Designing and producing good tactile images for busy producers
As the person who produces tactile graphics for a demanding audience, you don’t get a lot of time to make decisions, but if you can carve out a little bit of time, it will save you lots of grief!
The first decision is this: whether to produce a tactile image or not.
The first question to ask when making this decision: can the image be made into a sane tactile graphic. You need to answer that question with reference to:
- Basic design principles – simplify, formalise, get rid of clutter
- How a tactile image is read
- Time to read – will the student get across the information in a reasonable time?
- Supporting information – will it take a lot of extra text to explain the graphic, and would it therefore be more helpful if it was all text?
- Space on the sheet – can you fit the necessary tactile information into the space you have available, thinking about finger-spacing, title, key and the diagram together?
So, will it actually be better to describe the image in words, if the image will actually slow the student down? This question is a lot easier to answer if you know the student’s capabilities.
Words vs. Pictures
As sighted people we’re all very used to the swift uptake of information from a visual of some sort. Uptake from a 2D tactile graphic isn’t nearly so swift, and might be worse than inaccurate – it might be misleading.
Test this by playing with objects, blindfolds, drawings and interpretation. Make a tactile image and have someone else wear an airline sleep mask and try to read it and tell you what the image represents; have someone else make an image and you wear the blindfold. Try to identify objects by touch.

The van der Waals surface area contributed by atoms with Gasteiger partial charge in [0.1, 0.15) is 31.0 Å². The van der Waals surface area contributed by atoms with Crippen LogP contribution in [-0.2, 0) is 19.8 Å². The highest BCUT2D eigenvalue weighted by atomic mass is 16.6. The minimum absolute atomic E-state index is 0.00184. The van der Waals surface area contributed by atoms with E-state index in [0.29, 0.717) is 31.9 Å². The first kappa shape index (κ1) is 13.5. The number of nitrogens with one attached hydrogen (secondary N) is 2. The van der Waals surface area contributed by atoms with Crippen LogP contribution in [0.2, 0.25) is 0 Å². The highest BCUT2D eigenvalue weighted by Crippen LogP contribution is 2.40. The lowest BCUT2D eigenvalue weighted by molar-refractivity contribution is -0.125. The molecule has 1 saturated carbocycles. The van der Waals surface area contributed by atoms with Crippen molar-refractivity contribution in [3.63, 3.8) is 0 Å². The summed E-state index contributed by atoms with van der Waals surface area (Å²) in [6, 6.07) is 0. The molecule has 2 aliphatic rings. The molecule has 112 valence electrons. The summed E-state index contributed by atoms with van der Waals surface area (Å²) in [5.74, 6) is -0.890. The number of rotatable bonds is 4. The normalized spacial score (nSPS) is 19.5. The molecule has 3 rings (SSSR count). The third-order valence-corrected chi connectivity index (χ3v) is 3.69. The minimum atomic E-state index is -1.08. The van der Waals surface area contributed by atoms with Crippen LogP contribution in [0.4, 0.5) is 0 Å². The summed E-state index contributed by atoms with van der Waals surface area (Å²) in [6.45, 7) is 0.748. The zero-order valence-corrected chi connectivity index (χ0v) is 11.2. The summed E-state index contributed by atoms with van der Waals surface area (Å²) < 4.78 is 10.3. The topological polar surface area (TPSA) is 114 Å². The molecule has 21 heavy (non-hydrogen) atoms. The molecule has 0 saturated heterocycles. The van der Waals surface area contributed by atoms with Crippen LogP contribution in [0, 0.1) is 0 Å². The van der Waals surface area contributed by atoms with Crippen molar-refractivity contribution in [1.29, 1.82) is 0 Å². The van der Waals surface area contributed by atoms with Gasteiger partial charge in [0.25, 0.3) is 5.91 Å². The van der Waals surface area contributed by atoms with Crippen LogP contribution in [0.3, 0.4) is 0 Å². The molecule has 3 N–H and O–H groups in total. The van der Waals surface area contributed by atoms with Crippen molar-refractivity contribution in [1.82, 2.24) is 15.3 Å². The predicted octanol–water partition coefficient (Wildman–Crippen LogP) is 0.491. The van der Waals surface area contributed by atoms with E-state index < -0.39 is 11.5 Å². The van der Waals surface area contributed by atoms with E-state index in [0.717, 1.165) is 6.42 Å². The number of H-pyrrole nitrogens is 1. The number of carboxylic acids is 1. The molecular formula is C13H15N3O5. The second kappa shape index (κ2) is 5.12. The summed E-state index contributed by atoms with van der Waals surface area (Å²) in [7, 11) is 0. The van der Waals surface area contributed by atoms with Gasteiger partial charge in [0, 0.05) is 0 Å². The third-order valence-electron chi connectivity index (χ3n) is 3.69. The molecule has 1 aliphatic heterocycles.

What is the lower limit for differentiation of tactile clues? How small a difference between lines, patterns and shapes can you discern by touch?
Some courses have a requirement that students be able to get across graphics – graphs in mathematics spring to mind. There is very good information in Marco Schuffelen’s manual, also on this site, about taking graphs apart to make them into sensible tactile images.
Designing a tactile image
Many of the design principles we recommend are included in the manual produced by Marco Schuffelen of the Netherlands Library for the Blind. There is a link to the expanded, online version of this manual in the Resources list at the end of this handout.
The process involves:
- Looking at originals, and extracting the actual information required;
- Looking at improvements that can be made to distil the information and make it available in a tactile format;
- Using labelling, legends and hatching to make it even more accessible; and
- Making visual shapes into tactile shapes.
Linear function (y = mx + c), and other mathematical functions have recognisable shapes. Most maths students from about Year 7 onwards will need to begin recognising these; it can be worth having a stock of samples of tactile-ready graphics to save yourself time.
As well as the good graphing information in the Schuffelen manual, look at the various graphs of functions and the formulas that represent them; all but the most complex graphs make recognisable shapes, which can make good tactile graphics if treated with care.
3.Working together with…
Teaching staff – will they recognise what they’re teaching from? Make sure class teachers are aware of any differences between the original image and the final tactile rendering.
For instance, to do a graphic of the Periodic Table or a map, you will generally have to split it up – the final image or collection of images might not be the same visually as the standard image the teacher is used to. If the teacher has to refer to the image in class, will there be a way to refer to it that will make sense to all students?
Students – are your diagrams working for them? Make sure you get feedback from the students or other readers of your diagrams, as often and with as much detail as possible, so you can add that information into your design decisions.